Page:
There's a ruckus behind us, and the fire exit opens once more as a couple of old drunks get the bum's rush and land in a sodden heap at our feet. "No, don't get up!" Charles Bukowski tells us with the bent logic of whiskey from his spot on the pavement, to which John Fante responds "After you!" patting his pockets to see if his own pint of fortified wine is still intact. Legendary outsider and uber cult writer Bukowski has won legions of fans with his raw, expressive poetry and novels, starting with Post Office, in which the author's fictional alter-ego Henry Chinaski goes through a championship season in hell as he drinks to obliterate his life as a mail sorter. In these crass and confessional celebrations of life on the edge, Bukowski followed in the tottering footsteps of the all-but-forgotten Fante, who painted the wild misadventures of his own alter-ego Arturo Bandini in books such as Ask the Dust, re-discovered by Bukowski as he roamed the public library in quest of something real. The pair are singing a sad funny song too profane to reproduce here, when Nelson Algren appears out of the shadows to help them to their feet. No stranger to skid row, the leftist author of A Walk on the Wild Side made it his life's work to tell hard-edged, unvarnished tales of the downtrodden and rejected. Fante passes him a bottle and Algren takes a brotherly swig and passes it to us as Bukowski describes the ample charms of the hooker who just got them kicked out of the bar for copping a feel. Algren counters with the story of how he just got kicked out of the coffee house after getting in a brawl with Louis-Ferdinand Céline. "Don't get me wrong, I love his books — have you read Journey to the End of the Night? — but the man's a lousy Jew-hater!" "He's a magnificent bastard, just like me," rejoins Bukowski before suggesting they all go back to his place for a few drinks. Fante says "Call my son! Call a cab! Call my son the cabbie!" (Which is no lie, as chip-off-the-old-block Dan Fante will tell you himself in such nasty little books as Short Dog: Cab Driver Stories from the L.A. Streets.)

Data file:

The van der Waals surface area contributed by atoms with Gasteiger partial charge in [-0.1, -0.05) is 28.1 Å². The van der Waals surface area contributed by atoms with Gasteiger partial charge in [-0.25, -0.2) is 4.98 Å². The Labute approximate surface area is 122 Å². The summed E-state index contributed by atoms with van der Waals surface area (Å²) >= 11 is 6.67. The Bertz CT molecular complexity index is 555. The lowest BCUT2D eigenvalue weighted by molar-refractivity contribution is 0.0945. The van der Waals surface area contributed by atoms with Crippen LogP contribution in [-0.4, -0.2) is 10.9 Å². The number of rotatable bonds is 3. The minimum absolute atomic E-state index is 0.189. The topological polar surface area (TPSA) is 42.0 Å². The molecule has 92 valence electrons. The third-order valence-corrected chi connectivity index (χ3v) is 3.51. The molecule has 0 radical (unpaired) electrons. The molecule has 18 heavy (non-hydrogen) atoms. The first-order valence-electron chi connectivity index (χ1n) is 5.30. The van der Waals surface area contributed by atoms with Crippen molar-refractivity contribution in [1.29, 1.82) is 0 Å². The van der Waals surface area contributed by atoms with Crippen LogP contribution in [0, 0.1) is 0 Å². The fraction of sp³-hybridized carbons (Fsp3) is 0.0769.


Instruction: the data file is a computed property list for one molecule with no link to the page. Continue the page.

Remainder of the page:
A cab sounds like a fine idea, but no sooner do we start down the alley than our way is blocked by a menacing knot of angry youths wielding clubs, looking like something out of Richard Price's The Wanderers or S. E. Hinton's The Outsiders or Edwin Torres's Carlito’s Way. "Now what do you subhuman idiots want with little old us?" asks Bukowski, spoiling for a fight, when suddenly we become aware of a rival gang of hooligans behind us. These hopped-up rude boys look like something out of Stewart Home's Slow Death or Irvine Welsh's Trainspotting, and it looks like everything's going to get very Clockwork Orange in a minute, when suddenly a pair of cops emerge out of the bar looking like something out of Derek Raymond's He Died With His Eyes Open or James Ellroy's L. A. Confidential, which is to say these guys are hardly "by the book," and what's more they've got guns. In a twinkling, the angry clusters disintegrate into ones and twos, leaving our motley little band in the middle, staring back at the cops. "Nice to meet you, fascist pigs," says Algren, "They're drunk. I'm disorderly." Fortunately the cops' attention is distracted by the exclamations of a couple of junkies openly shooting up against the wall opposite: "Pure dead brilliant!" says one. "Yer mad wi it!" says the other. It's James Kelman, author of How Late It Was, How Late, and Alan Warner, author of Morvern Callar, whose works together with Irvine Welsh round out the unholy trinity of Scottish iniquity, so laden are they with heroin, ecstasy, fights, pints, and all manner of nastiness, all rendered in the guttural patois of the Scottish streets.